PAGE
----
Obligatory Comment on Baucham on Ferguson

I promised C.Jay Engel I wouldn’t talk too much about the whole Ferguson thing.  Not that he needed to force me. I think there are other important topics to dwell on.  In any case, I simply have no choice except to issue praise for Voddie Baucham’s recent article at the Gospel Coalition on this issue.  Recently, I told C.Jay to post the following on the Reformed Libertarian Facebook page for me (I don’t have a Facebook –C.Jay does my dirty work):

“It amazes me that the theme coming from the decision in Ferguson, even throughout the conservative Christian blogosphere, is that this is supposed to make us ask “the tough questions about race.” This has nothing to do with race. An officer shot another man and the question is whether it was in self defense or not. The jury was to make a decision on this and a decision was made that many are not happy with, and if it had been decided in the other way, many would have been disappointed as well. I have my own thoughts based on the available facts.

But beyond this, please don’t get suckered in to the race baiting and race blaming and this whole artificial theme about the return of the civil rights era. It is manufactured and it is meant to stir up trouble and make the masses angry about things which are irrelevant. The media and the Al Sharptonites and the Professional Racial Tension Stirrers are making this whole thing out to be something it’s not. And for Christian commentators especially to get caught up in this Progressivist idea of statistic-based social justice is disheartening. It amazes me that the so many around this nation thinks they have the intellectual capability of knowing whether Wilson was motivated in his heart by the color of Brown’s skin. This is an absurd presumption at a dangerous level. And it is unacceptable. Leave race out of this.

And to my fellow blacks who are once again tempted to play the victim over something that happened hundreds of miles away from you, I plead with you, find your identity in Christ and consider all that He has done for your eternal salvation. Don’t get caught up in the coming media storm of Dominant Social Themes that are meant to manipulate.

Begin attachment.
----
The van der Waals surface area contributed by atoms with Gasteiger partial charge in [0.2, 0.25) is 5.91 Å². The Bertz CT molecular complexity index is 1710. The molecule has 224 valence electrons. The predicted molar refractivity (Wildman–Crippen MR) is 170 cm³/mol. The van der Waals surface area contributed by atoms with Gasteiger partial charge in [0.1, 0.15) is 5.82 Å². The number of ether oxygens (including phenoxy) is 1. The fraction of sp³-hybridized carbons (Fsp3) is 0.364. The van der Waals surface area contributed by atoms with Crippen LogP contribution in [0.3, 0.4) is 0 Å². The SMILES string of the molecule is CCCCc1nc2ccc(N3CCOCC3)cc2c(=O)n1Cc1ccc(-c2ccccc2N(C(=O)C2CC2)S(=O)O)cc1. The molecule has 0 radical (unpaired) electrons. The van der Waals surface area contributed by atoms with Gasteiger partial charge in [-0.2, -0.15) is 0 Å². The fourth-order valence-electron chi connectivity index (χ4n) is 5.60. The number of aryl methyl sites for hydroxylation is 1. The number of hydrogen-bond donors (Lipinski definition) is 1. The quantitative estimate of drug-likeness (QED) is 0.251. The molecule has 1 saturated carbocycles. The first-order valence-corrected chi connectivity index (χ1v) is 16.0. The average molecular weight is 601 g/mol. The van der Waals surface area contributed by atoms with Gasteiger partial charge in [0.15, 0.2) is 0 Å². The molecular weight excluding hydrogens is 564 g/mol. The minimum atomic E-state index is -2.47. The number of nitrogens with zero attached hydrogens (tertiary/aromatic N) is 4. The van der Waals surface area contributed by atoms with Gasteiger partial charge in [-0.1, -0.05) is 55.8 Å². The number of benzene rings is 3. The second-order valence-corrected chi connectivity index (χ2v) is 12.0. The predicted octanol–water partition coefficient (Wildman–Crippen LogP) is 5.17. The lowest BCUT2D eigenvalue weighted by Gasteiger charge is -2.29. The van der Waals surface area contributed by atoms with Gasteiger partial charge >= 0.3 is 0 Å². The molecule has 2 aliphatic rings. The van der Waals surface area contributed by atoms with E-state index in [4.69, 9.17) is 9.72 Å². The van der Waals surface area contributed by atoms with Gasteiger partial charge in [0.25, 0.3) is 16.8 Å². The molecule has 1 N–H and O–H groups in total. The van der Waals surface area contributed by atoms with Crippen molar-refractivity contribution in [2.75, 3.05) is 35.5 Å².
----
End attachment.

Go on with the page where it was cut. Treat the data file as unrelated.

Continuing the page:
If you want to talk about it, great. If you want to pray for all involved parties, do so! But make Christ, not rumors, the basis of your response.”

Perhaps too polemical. I need a way to entertain myself.  But along comes Baucham with a Christ-centered Pastoral approach which really struck me.  I completely agree with Baucham and was very edified by his statement.  He first notes that “my first response to Ferguson was to say nothing. I was on the outside looking in. I didn’t know what happened. I didn’t know the communities or the issues surrounding the tensions.” Exactly. Too many opinionators out there.  I hope this point by Baucham isn’t overlooked.  Far too often we get caught up in the alleged “national conversation.”  This is dangerous for both liberty and truth. It leads to sensationalism and media-driven hype and speculation. We should focus primarily on the problems in our own communities and church bodies; and Baucham has exemplified this pastoral role wonderfully. I was blessed to read it.

Besides that, Baucham talks about a host of other things, many of which need to be internalized by those who comment of social themes and fail to understand the manufactured nature of most of it.  And more importantly (at least for me) he says things that would be unacceptable for a white man to say in today’s culture. This is such a tragedy!  That people –both white and black –are so caught up with the “neo-marxist” (Baucham’s phrase) idea of white privilege that we can’t even speak objectively!  We judge people by the color of their skin under the guise of not judging people by the color of their skin! Baucham wisely points out: